How to – Work with Git Branches in Visual Studio 2019

Continuing our previous posts, let us now see how we can work with branches within Visual Studio 2019.

Branches give the option to isolate the work from the original code base, this way we could have a developer(s) working on bug fixes, new features etc. which then can be merged back to the master branch later.

Open the Branches page in Team Explorer and click on the New Branch option.

Here we have created a new branch name MyFirstBranch from the master branch, and have also selected the option Checkout branch to work with that branch.

Create Branch creates the new branch as shown below.

To navigate to the branches page of Team Explorer, we can also use the Status bar of Visual Studio

Now let us make some changes in the program.cs file in the new branch created.

Do Commit and Push

From the team explorer, Branches page, we can see that the new branch has been added in the remote repository after commit.

To merge changes back from this new branch to the master branch, click on the master branch and select Merge option in the Branches page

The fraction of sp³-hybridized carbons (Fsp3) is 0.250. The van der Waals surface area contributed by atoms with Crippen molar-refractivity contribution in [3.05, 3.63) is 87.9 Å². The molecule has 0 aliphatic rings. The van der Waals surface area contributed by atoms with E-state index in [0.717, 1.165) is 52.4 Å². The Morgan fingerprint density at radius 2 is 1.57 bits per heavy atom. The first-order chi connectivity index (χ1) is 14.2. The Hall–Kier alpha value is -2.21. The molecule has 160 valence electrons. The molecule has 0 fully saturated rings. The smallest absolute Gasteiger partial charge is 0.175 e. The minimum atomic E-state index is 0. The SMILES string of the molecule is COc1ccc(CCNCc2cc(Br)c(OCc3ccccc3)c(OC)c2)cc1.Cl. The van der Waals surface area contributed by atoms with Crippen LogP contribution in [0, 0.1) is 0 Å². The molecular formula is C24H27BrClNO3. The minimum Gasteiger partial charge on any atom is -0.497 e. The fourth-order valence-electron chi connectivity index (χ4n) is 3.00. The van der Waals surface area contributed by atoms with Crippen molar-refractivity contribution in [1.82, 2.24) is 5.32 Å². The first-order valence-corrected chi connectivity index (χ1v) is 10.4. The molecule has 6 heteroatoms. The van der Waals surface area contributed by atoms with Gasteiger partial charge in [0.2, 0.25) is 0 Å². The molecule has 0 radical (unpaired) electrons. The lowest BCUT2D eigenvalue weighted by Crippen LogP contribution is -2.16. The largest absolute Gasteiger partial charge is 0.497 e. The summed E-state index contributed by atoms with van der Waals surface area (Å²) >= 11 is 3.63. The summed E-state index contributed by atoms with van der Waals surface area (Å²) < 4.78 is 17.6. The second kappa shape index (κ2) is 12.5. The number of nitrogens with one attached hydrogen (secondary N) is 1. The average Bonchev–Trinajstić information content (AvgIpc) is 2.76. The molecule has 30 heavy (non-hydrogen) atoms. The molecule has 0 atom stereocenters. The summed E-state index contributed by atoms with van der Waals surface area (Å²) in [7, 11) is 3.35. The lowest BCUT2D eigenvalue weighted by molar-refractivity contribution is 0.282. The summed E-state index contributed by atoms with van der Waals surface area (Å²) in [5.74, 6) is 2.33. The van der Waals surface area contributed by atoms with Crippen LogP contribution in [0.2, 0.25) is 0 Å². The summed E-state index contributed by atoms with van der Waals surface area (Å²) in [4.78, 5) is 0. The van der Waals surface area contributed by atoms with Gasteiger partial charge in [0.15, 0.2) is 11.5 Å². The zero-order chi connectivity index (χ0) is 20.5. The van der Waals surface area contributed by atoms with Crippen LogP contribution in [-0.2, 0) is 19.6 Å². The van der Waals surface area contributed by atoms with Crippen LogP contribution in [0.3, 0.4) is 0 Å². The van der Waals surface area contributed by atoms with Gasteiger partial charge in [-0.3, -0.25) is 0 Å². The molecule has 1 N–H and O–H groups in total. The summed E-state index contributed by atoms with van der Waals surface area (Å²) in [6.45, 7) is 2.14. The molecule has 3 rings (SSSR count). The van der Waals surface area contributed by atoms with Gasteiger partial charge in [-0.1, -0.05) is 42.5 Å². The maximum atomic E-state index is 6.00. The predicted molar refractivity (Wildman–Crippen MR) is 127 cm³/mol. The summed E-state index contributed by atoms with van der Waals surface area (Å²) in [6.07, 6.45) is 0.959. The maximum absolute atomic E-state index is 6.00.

• Merge from Branch: MyFirstBranch
  • Into current branch: master.

As we have selected the option Commit changes after merging click on Merge pushes and sync the changes in the master branch in the remote repository as shown below.

We also have the options of deleting the branches as shown below, if they are not required anymore.

In this post, we saw how to work with Branches and how to merge it back to the base code.

Hope it helps..


Author: Nishant Rana

I love working in and sharing everything about Microsoft.NET technology !

4 thoughts on “How to – Work with Git Branches in Visual Studio 2019”

  1. To be more realistic, the branch should be created in GitHub (outside VS) before creating a branch in VS , because if we create a branch in VS and wait to do some changes then Commit and push, so the branch will be reflected in GitHub, We have to understand that other developer may want to create a branch as well and at the time he does, he/she will find already a Branch created since normally we create branches naming them using a project id or case number. In other words if developers create local branches in VS without reflecting the newly created branch promptly in GitHub it may cause problems.

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